Blog: A research cruise and my gateway to Antarctica

12 December, 2018

ICEBERGS2 – a research cruise and my gateway to Antarctica

Nadescha Zwerschke is a marine biologist travelling on the RRS James Clark Ross to Antarctica

I’ve only recently started my post as marine biologist for Rothera Research Station, yet I am already in a unique position. Not only do I get to spend 18 months on the West Antarctic Peninsula, working and living in such a unique and spectacular environment, I also get to travel there in style on board the RRS James Clark Ross, the BAS operated research vessel, as part of a scientific cruise looking at how environments and habitats change with glacial retreat. On board, a wide group of international scientists are investigating how glacier retreat is changing coastal environments, and life in them, along the Antarctic Peninsula. This includes studying everything from the extend of microplastic pollution to whale populations. My role will be looking at the weird and wonderful creatures living on the seafloor and how disturbance caused by glacial break up’s affects them. Aptly our scientific program is named “ICEBERGS”

The ICEBERGS 2018 cruise is the second in a series of three for a UK-Chile led research grant. This work, at a global hotspot of ice change, is important because both the number of glaciers in retreat, and their rate of retreat is accelerating, driven by global warming. As glaciers retreat they are exposing fjords all the way along this coastline – Earth’s newest environments.  Brand new phytoplankton blooms (micro algae) are forming there and are food for the establishing animals.

So on 29 November, the European contingency of the ICEBERGS2 cruise made their way to the Falkland Islands, via Brize Norton to meet the JCR and the rest of the team arriving from America. Having received a warm welcome by the crew and started to settle in, we departed for our first sampling station to Burdwood Bank, the following day. After having talked about this cruise for the past months and having to deal with delays and scheduling issues a huge sigh of relief could be heard across the ship when we were finally underway and the whole team was excited to start working.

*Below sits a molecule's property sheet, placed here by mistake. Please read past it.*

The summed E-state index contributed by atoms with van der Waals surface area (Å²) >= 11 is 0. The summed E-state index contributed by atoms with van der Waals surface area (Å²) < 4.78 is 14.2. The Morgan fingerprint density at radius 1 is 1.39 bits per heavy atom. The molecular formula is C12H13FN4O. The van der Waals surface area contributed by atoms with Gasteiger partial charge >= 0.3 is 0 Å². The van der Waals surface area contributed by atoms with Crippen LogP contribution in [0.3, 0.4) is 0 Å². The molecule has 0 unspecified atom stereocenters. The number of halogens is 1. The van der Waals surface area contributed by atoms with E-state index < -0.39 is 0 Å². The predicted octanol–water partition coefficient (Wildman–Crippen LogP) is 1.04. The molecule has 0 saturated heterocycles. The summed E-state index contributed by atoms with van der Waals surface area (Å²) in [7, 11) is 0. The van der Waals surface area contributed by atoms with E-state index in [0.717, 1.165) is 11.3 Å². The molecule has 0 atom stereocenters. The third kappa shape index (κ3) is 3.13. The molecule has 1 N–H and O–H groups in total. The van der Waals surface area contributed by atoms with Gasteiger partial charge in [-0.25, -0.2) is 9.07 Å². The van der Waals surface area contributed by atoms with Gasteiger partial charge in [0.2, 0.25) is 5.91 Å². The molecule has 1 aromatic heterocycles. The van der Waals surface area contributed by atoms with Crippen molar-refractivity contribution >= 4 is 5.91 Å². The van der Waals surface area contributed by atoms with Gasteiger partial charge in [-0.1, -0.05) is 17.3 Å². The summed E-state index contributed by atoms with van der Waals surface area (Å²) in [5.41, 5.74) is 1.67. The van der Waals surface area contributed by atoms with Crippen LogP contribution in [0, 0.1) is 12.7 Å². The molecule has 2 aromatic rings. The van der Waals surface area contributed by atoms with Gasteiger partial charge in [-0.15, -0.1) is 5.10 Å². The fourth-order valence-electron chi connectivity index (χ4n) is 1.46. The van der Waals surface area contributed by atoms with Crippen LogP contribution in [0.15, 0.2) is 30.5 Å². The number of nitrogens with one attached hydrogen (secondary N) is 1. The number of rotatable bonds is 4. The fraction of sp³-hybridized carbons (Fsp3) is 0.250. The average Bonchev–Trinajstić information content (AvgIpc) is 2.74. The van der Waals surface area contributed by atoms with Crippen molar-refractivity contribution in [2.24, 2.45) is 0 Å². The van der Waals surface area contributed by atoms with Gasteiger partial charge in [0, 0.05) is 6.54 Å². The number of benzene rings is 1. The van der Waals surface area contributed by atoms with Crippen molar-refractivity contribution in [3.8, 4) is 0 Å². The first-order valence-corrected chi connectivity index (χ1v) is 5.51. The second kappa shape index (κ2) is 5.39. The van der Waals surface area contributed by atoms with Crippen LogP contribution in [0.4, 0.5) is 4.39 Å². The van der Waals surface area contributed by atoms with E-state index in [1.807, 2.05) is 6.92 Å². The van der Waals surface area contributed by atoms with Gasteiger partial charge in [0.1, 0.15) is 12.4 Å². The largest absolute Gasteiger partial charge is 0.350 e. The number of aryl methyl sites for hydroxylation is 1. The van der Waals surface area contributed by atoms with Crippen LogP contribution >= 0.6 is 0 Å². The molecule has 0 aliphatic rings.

Deploying the trawl at Burdwood Bank. Credit_Nadescha Zwerschke

The sampling effort at Burdwood Bank was a result of a collaboration between BAS and the South Atlantic Environment Research Institute (SAERI) funded by the Darwin Plus Initiative. Ander De Lecea and Marina Costa from SAERI are keen to get a better understanding of the types of animals living on the seafloor.

Ander explained that the surveys we carried out will not only increase our knowledge of the biodiversity within this poorly studied region but also help to design a future Marine Protected Area (#MPA) around the Burdwood Bank which is within the Falkland Islands Outer Conservation Zone and uniquely positioned right on the edge of the Polar Front.

To get an idea of the animals present in this area four short small bottom trawls were collected between 400m and 1300m depth. Although every trawl lasted only 5 minutes, deploying and retrieving them generally took several hours, because of the immense depth and the increasing pressure throughout which the trawl had to travel. Yet every time a trawl came up from the deep ocean it was like a door to a fairy land had opened. Each trawl was teeming with an array of wonderful creatures and we couldn’t believe our luck of findings such a great variety of animals at such depth. It was the first time that we got to see such an amazing abundance of life and its spectacular forms and shapes in the deep sea. This almost garden-like abundance of animals included a variety of cold water corals which must have been several decades old.

A pencil urchin collected on the ICEBERGS cruise. Credit_Chester Sands
Cold water coral collected by the trawl. Credit_Chester Sands

While we were busy admiring life in the deep sea, Marina kept an eye out for Whales and Dolphins on the Monkey Deck and was rewarded with several sightings of pilot and fin whales, who come to this productive area to feed.

As soon as we arrived at Burdwood Bank JCR’s EM122 multibeam echosounder was used to obtain profiles of the seabed at the edge of the bank. This project was driven by Kate Retallick from Bangor University who is attempting to increase the accuracy of seabed modelling while also mapping unknown regions of the sea floor and thus contributing to the charting effort.

A map of the seabed at Burdwood Bank. Credit_Kate Retallick

After two extremely productive days at Burdwood Bank, we are now battling our way through the stormy seas of Drake Passage to the next sampling station on the West Antarctic Peninsula, Marion Cove. This is where the core work of ICEBERGS 2018 will begin, and we all can’t wait to see what we’ll find there!